1) To provide standards, tools, and guidance to improve building-grid interactions in the built environment by empowering utilities, regulators, building owners, architects, and engineers with a dedicated building metric and rating system to harmonize the grid.
2) To provide a standard format for electric utilities to define preferred customer interactions, improve building-grid harmonization, re-define “electrical service,” and unlock new revenue streams.
Braintree Electric Light Department: The Massachusetts-based utility will study the technical aspects and hurdles of installing a floating solar array in the Northeast. The need to understand the effects that wind loads and freezing conditions would have on the ability to install a floating solar array will be explored along with the need to understand the advantages of a floating solar array including the cooling effects on the panels that could help with maximizing their output, and limiting evaporation of the water beneath the solar array which could conserve water for the town.
Burlington Electric Department: The Vermont-based utility will be using dynamic blockchain market incentives to explore reducing capacity and energy costs for utilities. In a wholesale market system such as ISO-New England, under traditional utility rates, (or even perhaps most rate structures), there are times where the marginal cost to serve retail load will exceed the retail revenues from that load. This project proposes to combine price signals, the probability of occurrence of key cost causation events, customer based bidding, and optimization algorithms to allow customers to more intelligently choose when to use electricity, while still being served under a fairly traditional rate structure.
Burlington Electric Department (BED) will work alongside Omega Grid (OG) to design and deploy an opt-in blockchain market incentive program. The program will encourage commercial and industrial load reduction or generation in response to wholesale market cost drivers (including anticipated monthly peak-based transmission and annual peak based capacity charges). The project will run for 6-months with an option for BED to extend and/or expand the program. To facilitate this program, BED will employ OG’s utility financial market software.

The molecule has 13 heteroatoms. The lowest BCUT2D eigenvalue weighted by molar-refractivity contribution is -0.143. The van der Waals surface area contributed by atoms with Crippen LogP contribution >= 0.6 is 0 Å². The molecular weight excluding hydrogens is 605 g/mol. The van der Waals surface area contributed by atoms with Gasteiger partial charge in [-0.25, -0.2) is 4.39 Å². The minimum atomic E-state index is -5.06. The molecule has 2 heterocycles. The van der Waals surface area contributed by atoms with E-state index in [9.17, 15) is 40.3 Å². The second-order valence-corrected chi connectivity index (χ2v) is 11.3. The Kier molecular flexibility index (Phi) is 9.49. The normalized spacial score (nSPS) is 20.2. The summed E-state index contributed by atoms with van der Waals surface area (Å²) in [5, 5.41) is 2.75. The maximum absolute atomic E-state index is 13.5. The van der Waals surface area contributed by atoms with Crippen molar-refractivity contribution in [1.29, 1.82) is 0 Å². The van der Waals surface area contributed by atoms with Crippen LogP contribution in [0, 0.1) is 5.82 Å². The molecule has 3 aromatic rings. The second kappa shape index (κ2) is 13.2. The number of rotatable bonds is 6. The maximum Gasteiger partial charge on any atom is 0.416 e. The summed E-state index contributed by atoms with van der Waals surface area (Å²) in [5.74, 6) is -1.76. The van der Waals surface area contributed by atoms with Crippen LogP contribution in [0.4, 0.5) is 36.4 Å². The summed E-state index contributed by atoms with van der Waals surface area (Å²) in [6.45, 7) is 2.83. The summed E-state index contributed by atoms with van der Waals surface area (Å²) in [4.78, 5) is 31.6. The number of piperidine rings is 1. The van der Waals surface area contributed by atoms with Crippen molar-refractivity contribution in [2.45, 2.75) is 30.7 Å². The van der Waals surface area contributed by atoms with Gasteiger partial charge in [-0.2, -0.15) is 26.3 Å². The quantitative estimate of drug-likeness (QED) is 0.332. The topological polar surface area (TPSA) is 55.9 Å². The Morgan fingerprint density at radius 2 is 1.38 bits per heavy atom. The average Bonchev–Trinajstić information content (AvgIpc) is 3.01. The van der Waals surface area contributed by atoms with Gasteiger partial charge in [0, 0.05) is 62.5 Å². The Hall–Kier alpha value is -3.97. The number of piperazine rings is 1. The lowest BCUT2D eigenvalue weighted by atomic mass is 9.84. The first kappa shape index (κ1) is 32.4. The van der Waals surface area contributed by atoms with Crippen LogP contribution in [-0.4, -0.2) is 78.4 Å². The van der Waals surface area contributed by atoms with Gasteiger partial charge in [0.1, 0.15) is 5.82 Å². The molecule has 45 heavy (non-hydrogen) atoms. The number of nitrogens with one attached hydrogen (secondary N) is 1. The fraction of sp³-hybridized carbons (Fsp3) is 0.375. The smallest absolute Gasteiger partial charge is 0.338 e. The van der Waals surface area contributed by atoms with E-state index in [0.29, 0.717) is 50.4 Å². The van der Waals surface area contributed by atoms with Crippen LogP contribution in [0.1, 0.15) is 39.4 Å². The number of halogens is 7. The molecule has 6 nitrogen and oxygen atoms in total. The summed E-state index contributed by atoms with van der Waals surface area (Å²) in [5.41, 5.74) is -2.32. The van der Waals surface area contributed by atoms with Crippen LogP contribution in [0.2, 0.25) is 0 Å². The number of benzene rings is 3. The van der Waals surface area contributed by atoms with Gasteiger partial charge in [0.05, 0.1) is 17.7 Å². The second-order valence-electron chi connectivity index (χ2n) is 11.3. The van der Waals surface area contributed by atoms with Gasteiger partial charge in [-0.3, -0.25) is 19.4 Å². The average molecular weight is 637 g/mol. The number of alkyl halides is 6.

City of Watonga Public Works Authority: Watonga is a small community in Oklahoma with approximately 1,500 electric residential and commercial meters. It will be converting to an AMI system for both electric and water meters beginning in May of 2018. The new AMI system will provide residential and commercial electric usage in 15-minute intervals. Watonga will then leverage this interval data to provide customers with insight into how they use electricity in their home and/or business, including which day of the week and which hours of the day they tend to use the most electricity.
Emerald People’s Utility District: Emerald People’s Utility District (EPUD) in Oregon is partnering with The Energy Authority, Inc. (TEA), a wholesale energy management company owned by public power utilities, to develop a flexible advanced analytics platform that pairs valuable Advanced Metering Infrastructure (AMI) data and other data sources with machine learning algorithms to realize the goals of EPUD’s strategic plan. These goals include partnering with customers, becoming the energy services provider of choice, and remaining superior to their IOU predecessor. The EPUD AMI Connected Analytics Platform will collect voltage and energy usage data from their AMI meter provider’s head-end software on a regularly scheduled basis. It will perform verification, estimation, and editing functions and pair this meter data with their GIS system data. Once paired, this information will be stored in a Common Information Model format in Microsoft Azure cloud infrastructure. Microsoft Azure will serve as secure offsite backup of their AMI data, utilizing government grade security configurations.
Marblehead Municipal Light Department: The Massachusetts-based utility will be creating an optimized renewable energy plan, utilizing NREL REopt computer modeling. In 2015 the Marblehead Municipal Light Department (MMLD) Board saw the need for adding new carbon free power generation facilities and/or new carbon free power purchase agreements.